But you, man of God, flee from all this, and pursue righteousness, godliness, faith, love, endurance and gentleness. Fight the good fight of the faith. Take hold of the eternal life to which you were called when you made your good confession in the presence of many witnesses. In the sight of God, who gives life to everything, and of Christ Jesus, who while testifying before Pontius Pilate made the good confession, I charge you to keep this command without spot or blame until the appearing of our Lord Jesus Christ, which God will bring about in his own time—God, the blessed and only Ruler, the King of kings and Lord of lords, who alone is immortal and who lives in unapproachable light, whom no one has seen or can see. To him be honor and might forever. Amen.
Command those who are rich in this present world not to be arrogant nor to put their hope in wealth, which is so uncertain, but to put their hope in God, who richly provides us with everything for our enjoyment. Command them to do good, to be rich in good deeds, and to be generous and willing to share. In this way they will lay up treasure for themselves as a firm foundation for the coming age, so that they may take hold of the life that is truly life.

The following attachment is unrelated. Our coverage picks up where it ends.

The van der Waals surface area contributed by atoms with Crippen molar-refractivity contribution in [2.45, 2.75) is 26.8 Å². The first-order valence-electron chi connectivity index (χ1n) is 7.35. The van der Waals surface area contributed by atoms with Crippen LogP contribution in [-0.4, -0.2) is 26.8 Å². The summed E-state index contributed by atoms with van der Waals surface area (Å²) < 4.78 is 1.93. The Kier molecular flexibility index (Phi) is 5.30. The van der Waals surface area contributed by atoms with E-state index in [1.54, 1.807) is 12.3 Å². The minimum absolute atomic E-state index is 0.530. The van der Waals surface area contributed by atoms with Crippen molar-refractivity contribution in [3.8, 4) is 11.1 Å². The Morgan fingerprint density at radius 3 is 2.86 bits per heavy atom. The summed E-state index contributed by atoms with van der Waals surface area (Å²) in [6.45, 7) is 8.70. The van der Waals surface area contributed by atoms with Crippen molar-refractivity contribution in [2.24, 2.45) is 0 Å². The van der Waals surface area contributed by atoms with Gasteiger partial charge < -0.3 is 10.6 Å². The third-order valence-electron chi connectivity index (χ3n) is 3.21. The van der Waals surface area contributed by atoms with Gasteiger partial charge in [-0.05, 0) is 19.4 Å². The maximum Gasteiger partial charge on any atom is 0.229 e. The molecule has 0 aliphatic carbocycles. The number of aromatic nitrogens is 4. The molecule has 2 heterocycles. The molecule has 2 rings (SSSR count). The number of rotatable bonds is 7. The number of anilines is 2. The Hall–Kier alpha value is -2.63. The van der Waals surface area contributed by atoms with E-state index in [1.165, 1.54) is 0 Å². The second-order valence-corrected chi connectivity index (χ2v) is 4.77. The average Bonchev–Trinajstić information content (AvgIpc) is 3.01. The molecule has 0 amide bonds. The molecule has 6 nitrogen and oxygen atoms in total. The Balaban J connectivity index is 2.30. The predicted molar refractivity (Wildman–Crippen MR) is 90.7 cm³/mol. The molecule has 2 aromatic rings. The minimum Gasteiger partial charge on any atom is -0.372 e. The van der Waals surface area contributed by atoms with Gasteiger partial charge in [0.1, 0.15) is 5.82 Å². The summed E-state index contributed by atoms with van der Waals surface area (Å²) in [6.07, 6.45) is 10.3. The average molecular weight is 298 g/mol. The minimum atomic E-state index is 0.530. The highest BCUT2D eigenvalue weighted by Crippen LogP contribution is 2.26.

Timothy, guard what has been entrusted to your care. Turn away from godless chatter and the opposing ideas of what is falsely called knowledge, which some have professed and in so doing have departed from the faith.
Grace be with you all.
- 1 Timothy 6:11-21
Noted Biblical Scholars, Teachers, and Preachers Comments
On ‘man of God’: “Cf. 2 Tim. 3:17. This is a term used in the NT only for Timothy; as a technical term it is used about 70 times in the OT, always to refer to a man who officially spoke for God (see Deut. 33:1). This, along with 1:2; 2:1, indicates that the letter is primarily directed to Timothy, exhorting him to be faithful and strong in light of persecution and difficulty – and particularly with Paul’s death near. The man of God is known by what he: 1) flees from (1 Tim. 6:11); 2) follows after (v. 11); 3) fights for (v. 12); and 4) is faithful to (vv. 13, 14). The key to his success in all these endeavors is the perfection produced in him by the Scripture (2 Tim. 3:16, 17).”